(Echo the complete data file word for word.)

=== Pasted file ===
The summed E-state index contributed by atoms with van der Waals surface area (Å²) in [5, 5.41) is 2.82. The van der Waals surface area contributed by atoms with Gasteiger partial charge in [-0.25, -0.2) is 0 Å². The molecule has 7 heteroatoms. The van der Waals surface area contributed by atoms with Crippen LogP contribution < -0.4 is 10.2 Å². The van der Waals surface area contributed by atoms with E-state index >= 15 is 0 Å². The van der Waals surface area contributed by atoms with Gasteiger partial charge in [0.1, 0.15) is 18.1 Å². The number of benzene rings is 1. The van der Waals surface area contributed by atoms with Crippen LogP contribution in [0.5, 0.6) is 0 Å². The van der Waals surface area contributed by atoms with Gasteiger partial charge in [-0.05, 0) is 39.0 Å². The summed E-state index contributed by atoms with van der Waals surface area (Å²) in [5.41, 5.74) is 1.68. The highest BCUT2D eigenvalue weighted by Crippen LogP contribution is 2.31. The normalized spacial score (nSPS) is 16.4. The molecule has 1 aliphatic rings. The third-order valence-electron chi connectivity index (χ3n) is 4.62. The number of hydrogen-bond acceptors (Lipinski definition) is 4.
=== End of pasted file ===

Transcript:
The summed E-state index contributed by atoms with van der Waals surface area (Å²) in [5, 5.41) is 2.82. The van der Waals surface area contributed by atoms with Gasteiger partial charge in [-0.25, -0.2) is 0 Å². The molecule has 7 heteroatoms. The van der Waals surface area contributed by atoms with Crippen LogP contribution < -0.4 is 10.2 Å². The van der Waals surface area contributed by atoms with E-state index >= 15 is 0 Å². The van der Waals surface area contributed by atoms with Gasteiger partial charge in [0.1, 0.15) is 18.1 Å². The number of benzene rings is 1. The van der Waals surface area contributed by atoms with Crippen LogP contribution in [0.5, 0.6) is 0 Å². The van der Waals surface area contributed by atoms with Gasteiger partial charge in [-0.05, 0) is 39.0 Å². The summed E-state index contributed by atoms with van der Waals surface area (Å²) in [5.41, 5.74) is 1.68. The highest BCUT2D eigenvalue weighted by Crippen LogP contribution is 2.31. The normalized spacial score (nSPS) is 16.4. The molecule has 1 aliphatic rings. The third-order valence-electron chi connectivity index (χ3n) is 4.62. The number of hydrogen-bond acceptors (Lipinski definition) is 4.